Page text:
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Icelandic Flower Embroidery: Tradition and Family



The oldest surviving Icelandic embroideries date back to the late 14th century, with the oldest surviving pattern books originating from the 16th and 17th century. Icelandic embroidery is largely dominated by circle's, hexagons, and octagons, and contain stylized and symmetrical motifs of Biblical scenes, Chrisitan saints, human figures, animals, and plants. The unique design concept originally appeared in Byzantine silks, that heavily influenced northern Europe during the middle ages, but stayed popular in Iceland up until the 19th century.

Utilizing the traditional Icelandic embroidery paradigm and cross-stitching, the oldest form of embroidery,  Ylveig created two flower motifs enclosed in handmade basswood frames. The importance of recreating styles rooted in history, and keeping traditions alive were key concepts behind the pieces.

Othala is stitched into the base of the flowers to represent Home, and ancestral roots. From the hearth of one's own property, to the blood flowing in one's veins, Othala is inheritance and connection. A familial tie to those before us, and those who will come after; what has been inherited by genetics or familial wealth, and what will be passed on.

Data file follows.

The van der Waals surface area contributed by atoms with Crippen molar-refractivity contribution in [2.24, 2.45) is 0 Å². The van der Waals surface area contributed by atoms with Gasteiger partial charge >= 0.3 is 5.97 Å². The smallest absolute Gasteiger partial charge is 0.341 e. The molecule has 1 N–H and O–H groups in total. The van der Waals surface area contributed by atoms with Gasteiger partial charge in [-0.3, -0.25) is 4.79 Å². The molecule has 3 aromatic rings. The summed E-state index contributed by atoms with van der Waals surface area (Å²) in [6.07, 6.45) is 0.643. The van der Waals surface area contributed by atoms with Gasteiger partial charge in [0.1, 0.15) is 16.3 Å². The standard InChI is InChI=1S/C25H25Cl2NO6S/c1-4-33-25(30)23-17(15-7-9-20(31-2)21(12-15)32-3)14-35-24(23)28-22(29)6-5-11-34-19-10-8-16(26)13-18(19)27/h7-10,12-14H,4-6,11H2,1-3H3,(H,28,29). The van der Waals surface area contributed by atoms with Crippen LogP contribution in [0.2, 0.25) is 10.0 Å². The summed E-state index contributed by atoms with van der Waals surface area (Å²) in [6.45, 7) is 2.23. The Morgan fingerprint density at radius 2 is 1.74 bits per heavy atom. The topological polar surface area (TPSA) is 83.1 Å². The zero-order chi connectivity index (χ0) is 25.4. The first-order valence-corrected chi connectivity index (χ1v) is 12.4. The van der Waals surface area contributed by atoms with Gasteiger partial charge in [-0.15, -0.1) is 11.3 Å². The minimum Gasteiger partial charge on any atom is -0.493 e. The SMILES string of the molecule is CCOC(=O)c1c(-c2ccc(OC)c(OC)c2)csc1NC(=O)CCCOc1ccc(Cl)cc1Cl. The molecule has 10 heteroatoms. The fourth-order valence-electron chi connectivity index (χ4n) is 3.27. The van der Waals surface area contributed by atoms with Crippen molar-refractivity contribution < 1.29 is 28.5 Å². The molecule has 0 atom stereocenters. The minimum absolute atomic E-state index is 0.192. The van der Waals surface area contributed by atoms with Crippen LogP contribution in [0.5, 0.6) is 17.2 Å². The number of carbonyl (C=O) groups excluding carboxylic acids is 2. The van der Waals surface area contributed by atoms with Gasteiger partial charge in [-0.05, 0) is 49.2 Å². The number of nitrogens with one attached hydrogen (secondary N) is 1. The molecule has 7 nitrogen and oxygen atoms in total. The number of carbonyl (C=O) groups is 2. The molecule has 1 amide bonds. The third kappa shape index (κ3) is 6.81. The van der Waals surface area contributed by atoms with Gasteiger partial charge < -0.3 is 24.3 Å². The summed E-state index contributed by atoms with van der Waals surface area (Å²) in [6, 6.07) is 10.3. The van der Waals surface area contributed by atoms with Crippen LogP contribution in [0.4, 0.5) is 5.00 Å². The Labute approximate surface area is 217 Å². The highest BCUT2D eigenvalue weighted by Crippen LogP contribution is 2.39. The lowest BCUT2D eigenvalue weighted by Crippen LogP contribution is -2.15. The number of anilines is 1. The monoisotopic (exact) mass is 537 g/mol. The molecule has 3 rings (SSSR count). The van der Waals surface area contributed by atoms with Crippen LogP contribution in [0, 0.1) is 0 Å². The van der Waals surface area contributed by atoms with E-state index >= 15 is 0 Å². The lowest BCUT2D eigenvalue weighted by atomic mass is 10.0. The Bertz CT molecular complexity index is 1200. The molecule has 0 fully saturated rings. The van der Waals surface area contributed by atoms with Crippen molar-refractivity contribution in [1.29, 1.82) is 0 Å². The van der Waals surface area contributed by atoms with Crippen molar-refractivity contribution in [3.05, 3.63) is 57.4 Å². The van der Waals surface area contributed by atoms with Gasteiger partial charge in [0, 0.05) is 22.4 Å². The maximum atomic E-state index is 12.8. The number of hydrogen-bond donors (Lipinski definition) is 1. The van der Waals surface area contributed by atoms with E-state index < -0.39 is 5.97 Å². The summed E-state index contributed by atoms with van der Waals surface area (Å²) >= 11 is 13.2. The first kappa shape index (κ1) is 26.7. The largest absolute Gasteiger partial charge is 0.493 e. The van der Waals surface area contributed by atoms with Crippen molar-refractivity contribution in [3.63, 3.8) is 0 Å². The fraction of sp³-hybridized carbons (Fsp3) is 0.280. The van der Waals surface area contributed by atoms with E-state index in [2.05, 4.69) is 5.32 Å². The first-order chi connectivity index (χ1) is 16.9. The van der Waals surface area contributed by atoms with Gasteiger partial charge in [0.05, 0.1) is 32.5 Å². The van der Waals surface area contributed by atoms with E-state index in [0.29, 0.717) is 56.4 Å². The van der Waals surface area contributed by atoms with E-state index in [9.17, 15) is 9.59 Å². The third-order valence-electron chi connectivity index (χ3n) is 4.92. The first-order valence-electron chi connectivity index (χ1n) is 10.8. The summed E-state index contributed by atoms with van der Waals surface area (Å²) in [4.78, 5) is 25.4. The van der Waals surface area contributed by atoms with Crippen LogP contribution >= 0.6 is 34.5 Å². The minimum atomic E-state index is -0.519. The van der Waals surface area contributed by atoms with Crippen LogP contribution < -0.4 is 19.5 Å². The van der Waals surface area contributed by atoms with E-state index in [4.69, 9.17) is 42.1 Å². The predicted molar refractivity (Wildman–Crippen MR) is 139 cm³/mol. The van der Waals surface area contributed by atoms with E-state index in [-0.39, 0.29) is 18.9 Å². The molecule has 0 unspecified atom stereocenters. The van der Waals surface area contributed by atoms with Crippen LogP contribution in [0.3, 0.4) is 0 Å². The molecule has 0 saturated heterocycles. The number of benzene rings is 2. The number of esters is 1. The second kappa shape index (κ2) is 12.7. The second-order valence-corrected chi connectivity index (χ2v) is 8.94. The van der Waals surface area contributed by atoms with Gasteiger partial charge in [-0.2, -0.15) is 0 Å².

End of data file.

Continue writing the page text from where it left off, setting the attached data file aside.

Hang this in your home to serve as a daily reminder of what you have received from those that came before you, and what you will give to those that will come after you. Also, makes a great gift for an elder kin to thank them for what they have passed on to you, or to a descendent to remind them of traditions that have survived generations, and the strength that comes through family. 

Only two available. Visit the Lasabrjotur store for purchasing details.

Details

5" x 6" 

Handmade basswood frame

Colors available: purple and pink



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Ritual Supplies | United States | lasabrjotur.vitki@gmail.com

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